Earlier this week, China’s leadership announced the merging of the Family Planning Commission, which oversees the implementation of the policy, with the Health Ministry, drawing speculation as to whether the Chinese family planning policy will be relaxed further or dropped completely in the near future. Yet what would an end to the long-standing policy, also called the “one-child policy,” mean for China’s citizens?
Citizens speak out
Mrs. Yang, 36, told Tea Leaf Nation that she is counting on a revision. “With many voices arguing for the reform of the one-child policy, I have been anxiously waiting for it to change,” she said.
Yang is a high school teacher in Shantou, Guangdong province, and as a public sector employee, she could lose her job if she violates the policy. She and her husband, 40, already have a daughter, but would also like a son.
“I think two children would make a family more complete and better; for both the parents and the children,” she said. But the clock is ticking.
“In a few years, it will be impossible for us to have more children. I hope the policy will be adjusted soon,” said Yang.
The larger trend
More and more families share Yang’s opinion. In 2010, researcher Chen En of the China Population and Development Research Center found the average desirable family size to be around 2.1 children. This number has risen over the last decade; between 1997 and 2007 the figure increased from 1.64 to 1.89 children. Most families would ideally like one boy and one girl, and rural families generally wish to have more children than their city counterparts.
Anni Jin, 23, a foreign language student in Beijing, considers herself extremely lucky. Unlike almost all of her peers, she did not grow up alone. Jin has a twin brother; multiple births are one of the exceptions to the family planning policy.
“Most of my friends are only children and were jealous of me when we grew up,” she said. “They were very, very lonely, and didn’t have any siblings to play with.” Jin, who sees both pros and cons within the policy, believes that the government’s new guidelines granting couples of only children a two-child permit may signal a loosening of the policy.
Change in the air?
In October 2012, the China Development Research Foundation, a Chinese government think tank, issued a report which urged the implementation of a two-child policy in certain provinces starting in 2013, moving toward a nationwide two-child policy by 2015, and dropping all birth limits by 2020. It sparked hopes that change was underway.
Cai Fang, a leading author of the report, thinks that the government understands that reform is necessary. While the China Population Planning Committee has been claiming China should maintain the policy, this does not necessarily mean it objects to adjustment. The Chinese word for the one-child policy – jihua shengyu, translating to “family planning” — does not necessary imply a one-child restriction; rather, it is about controlled population growth in response to the needs of society.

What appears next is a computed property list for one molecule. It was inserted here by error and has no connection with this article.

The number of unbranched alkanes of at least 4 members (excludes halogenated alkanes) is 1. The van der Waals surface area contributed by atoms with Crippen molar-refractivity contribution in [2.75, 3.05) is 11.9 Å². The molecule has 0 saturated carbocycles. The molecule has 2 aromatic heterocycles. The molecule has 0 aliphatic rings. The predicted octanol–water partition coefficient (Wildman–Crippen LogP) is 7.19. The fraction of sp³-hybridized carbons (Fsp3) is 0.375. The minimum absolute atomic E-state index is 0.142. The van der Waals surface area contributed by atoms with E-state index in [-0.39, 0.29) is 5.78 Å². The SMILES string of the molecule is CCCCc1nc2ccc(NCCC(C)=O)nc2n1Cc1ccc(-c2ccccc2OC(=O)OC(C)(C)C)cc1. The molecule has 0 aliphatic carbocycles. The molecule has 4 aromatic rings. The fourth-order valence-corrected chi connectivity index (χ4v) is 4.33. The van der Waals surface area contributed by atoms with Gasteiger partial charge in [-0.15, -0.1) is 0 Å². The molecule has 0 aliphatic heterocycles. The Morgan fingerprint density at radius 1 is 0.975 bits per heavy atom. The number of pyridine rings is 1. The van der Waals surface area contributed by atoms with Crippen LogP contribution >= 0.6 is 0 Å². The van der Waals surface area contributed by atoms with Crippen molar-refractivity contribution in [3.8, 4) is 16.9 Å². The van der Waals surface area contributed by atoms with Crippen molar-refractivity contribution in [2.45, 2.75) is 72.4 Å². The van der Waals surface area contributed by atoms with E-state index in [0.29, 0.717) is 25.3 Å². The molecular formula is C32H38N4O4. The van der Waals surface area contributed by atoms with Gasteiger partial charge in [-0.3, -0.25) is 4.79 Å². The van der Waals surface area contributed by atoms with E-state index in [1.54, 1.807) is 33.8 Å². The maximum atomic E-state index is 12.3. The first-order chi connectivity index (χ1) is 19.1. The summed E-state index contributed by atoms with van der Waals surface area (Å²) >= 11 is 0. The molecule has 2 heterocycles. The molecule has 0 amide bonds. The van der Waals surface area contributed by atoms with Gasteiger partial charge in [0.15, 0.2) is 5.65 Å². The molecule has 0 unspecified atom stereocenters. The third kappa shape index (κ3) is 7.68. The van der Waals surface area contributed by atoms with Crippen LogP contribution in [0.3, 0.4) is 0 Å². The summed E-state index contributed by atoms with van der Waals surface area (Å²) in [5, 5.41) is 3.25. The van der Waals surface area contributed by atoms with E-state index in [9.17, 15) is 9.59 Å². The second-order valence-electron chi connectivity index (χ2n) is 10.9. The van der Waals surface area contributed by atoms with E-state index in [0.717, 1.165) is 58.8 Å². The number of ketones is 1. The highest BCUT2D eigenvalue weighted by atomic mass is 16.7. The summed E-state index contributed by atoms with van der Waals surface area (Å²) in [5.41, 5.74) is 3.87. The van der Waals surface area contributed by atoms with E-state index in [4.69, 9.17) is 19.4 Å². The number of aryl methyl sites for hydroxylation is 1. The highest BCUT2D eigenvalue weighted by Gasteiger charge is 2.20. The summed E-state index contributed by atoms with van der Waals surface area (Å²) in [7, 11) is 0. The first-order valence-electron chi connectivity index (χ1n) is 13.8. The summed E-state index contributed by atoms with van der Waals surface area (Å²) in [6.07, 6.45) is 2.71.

“Based on our gradual transition to two children, our government is in fact seeing the same thing as us,” said Cai.
On March 4, Ma Xu, a Beijing delegate to the National People’s Congress and director of the National Research Institute for Family Planning said that certain provinces such as Heilongjiang, Liaoning and Jilin are exploring the possibility of instituting a second-child policy to counteract the country’s declining workforce.
A new normal gradually emerges
Today, fewer than 40 percent of Chinese couples are strictly limited to only one child under current regulations, and some still find ways to sidestep the policy. Even as the China Family Planning Association (CFPA) has millions of staff and volunteers around the country, there is an enormous number of undocumented children — an estimated 3 million babies every year — hidden or in custody of relatives in other locations. These “black-permit” children are frequently ineligible to receive free education and healthcare.
Among the urban elite, larger families are increasingly becoming the norm. While some simply pay the fines for having additional children, others find more imaginative loopholes, such as “birth tourism” (delivering a second child in Hong Kong or elsewhere), fake divorces, bribing doctors to document siblings as “twins” or taking fertility medication for multiple births.
According to Candy Chen, 29, who works at the prestigious Beanstalk International School in Beijing, half of the Chinese students now have siblings. Chen herself grew up as an only child but thinks the regulations are more relaxed now. The big question, she says, is money.
The cost of a child
“The family wants to give the child a high-quality life; to help them have a better life than they did. But that’s difficult if you have more than one,” she said. “Rich people, of course, have this ability to give children a good life so there is not really a question of whether to have just one.”